Mini Venturi Amplifier nozzles were applied to a cooling project at a plastic extrusion plant during a recent audit. The current cooling air flow was supplied by three open blow hoses mounted in the fixture. The measured flow of plant air was 7 scfm for an average of 2.35 scfm per hose. These flows were manually controlled by the operation – 17 operating lines were checked and these are very average numbers.
A 1/8” post-type mini venture amplifier nozzle was on each blow off line and the flows adjusted to deliver the acceptable cooling needed to hold the quality finish.
With the control valves adjusted to create the desired flow, the flow meter then read 0.4 scfm for the total of three hoses being used. This would reduce the individual hose average to 0.13 scfm. The recoverable electric energy from this test was calculated with the following results:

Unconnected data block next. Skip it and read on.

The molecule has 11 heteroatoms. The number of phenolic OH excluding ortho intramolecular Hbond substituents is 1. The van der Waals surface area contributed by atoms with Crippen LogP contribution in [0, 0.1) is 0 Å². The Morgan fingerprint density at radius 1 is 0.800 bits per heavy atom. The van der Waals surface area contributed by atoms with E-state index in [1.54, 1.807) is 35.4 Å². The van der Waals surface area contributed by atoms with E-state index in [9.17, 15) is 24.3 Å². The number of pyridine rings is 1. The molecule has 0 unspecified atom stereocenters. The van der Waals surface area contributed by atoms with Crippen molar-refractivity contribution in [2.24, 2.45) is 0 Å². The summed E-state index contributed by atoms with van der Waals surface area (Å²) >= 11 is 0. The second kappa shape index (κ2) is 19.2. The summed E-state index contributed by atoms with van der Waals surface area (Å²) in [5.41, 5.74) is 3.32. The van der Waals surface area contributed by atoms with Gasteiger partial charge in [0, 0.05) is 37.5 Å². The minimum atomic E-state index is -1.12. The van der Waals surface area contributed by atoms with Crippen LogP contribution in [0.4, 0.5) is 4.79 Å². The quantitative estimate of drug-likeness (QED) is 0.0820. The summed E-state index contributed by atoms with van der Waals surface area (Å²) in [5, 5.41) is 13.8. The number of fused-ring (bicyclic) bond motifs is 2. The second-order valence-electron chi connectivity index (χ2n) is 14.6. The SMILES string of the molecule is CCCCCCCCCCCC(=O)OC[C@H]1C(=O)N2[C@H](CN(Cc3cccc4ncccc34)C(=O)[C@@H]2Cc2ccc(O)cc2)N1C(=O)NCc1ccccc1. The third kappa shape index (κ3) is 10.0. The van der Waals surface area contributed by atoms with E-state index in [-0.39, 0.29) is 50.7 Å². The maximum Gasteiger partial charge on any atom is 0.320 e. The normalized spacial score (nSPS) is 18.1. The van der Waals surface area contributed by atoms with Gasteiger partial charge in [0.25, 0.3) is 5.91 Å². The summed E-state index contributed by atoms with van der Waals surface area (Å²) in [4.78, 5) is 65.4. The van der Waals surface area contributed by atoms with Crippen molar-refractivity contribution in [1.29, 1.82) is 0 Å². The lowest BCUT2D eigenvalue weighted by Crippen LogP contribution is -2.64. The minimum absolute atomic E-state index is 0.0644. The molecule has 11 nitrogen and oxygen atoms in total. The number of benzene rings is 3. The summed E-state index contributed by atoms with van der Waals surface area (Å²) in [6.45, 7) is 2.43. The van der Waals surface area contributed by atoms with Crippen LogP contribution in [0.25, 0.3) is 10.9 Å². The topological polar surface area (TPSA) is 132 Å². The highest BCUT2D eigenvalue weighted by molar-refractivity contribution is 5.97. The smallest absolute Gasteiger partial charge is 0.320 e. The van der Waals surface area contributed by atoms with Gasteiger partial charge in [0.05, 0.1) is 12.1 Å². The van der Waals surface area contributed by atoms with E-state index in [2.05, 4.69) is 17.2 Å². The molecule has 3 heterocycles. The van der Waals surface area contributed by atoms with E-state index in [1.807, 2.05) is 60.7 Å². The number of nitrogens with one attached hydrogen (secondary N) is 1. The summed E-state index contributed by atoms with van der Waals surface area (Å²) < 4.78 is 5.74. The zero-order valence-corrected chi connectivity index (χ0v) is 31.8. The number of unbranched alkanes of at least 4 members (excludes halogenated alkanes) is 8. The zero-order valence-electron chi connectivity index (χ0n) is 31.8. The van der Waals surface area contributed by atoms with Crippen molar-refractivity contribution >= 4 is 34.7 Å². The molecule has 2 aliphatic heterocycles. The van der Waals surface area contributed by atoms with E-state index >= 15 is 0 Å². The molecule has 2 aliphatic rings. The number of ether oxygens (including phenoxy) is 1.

Number of applications
55 blows/ 17 extruders
High pressure compressed air used currently
Current annual energy cost for blow air
Compressed air savings with Mini Venturi Amplifier nozzles (.4x 17 = 6.8 cfm)
Value of air reduction (Plant air cost)
Total electrical energy cost recovery by installing venture nozzles to reduce blow by
Cost of nozzles and installation
Reduction in compressed air use
Productivity and quality improved because maintaining the critical stable flow in the lines with the current system was somewhat difficult due to compressed air system pressure fluctuations affecting the flow. This had to be corrected by various plant operators with manual controls. With the selected nozzles, the flow is always a stable .13 cfm each. With these mini nozzles, no opportunity is too small to be missed.